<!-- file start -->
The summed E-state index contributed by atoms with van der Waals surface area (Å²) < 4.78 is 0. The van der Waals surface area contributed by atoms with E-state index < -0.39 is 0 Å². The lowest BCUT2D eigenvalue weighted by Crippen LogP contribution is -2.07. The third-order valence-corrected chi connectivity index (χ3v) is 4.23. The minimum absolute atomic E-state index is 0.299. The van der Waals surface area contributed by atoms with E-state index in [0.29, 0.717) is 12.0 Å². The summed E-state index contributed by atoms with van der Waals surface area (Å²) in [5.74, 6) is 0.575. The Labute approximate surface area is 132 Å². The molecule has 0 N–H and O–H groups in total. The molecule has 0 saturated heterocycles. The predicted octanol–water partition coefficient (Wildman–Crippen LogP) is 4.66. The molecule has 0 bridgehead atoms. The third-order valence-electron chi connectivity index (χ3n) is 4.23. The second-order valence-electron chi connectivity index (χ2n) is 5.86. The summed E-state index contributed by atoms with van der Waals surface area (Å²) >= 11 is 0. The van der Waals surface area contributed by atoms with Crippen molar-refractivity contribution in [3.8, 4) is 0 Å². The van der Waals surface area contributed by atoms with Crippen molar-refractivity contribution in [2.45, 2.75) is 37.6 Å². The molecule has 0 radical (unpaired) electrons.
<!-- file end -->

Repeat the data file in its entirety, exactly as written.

The summed E-state index contributed by atoms with van der Waals surface area (Å²) < 4.78 is 0. The van der Waals surface area contributed by atoms with E-state index < -0.39 is 0 Å². The lowest BCUT2D eigenvalue weighted by Crippen LogP contribution is -2.07. The third-order valence-corrected chi connectivity index (χ3v) is 4.23. The minimum absolute atomic E-state index is 0.299. The van der Waals surface area contributed by atoms with E-state index in [0.29, 0.717) is 12.0 Å². The summed E-state index contributed by atoms with van der Waals surface area (Å²) in [5.74, 6) is 0.575. The Labute approximate surface area is 132 Å². The molecule has 0 N–H and O–H groups in total. The molecule has 0 saturated heterocycles. The predicted octanol–water partition coefficient (Wildman–Crippen LogP) is 4.66. The molecule has 0 bridgehead atoms. The third-order valence-electron chi connectivity index (χ3n) is 4.23. The second-order valence-electron chi connectivity index (χ2n) is 5.86. The summed E-state index contributed by atoms with van der Waals surface area (Å²) >= 11 is 0. The van der Waals surface area contributed by atoms with Crippen molar-refractivity contribution in [3.8, 4) is 0 Å². The van der Waals surface area contributed by atoms with Crippen molar-refractivity contribution in [2.45, 2.75) is 37.6 Å². The molecule has 0 radical (unpaired) electrons.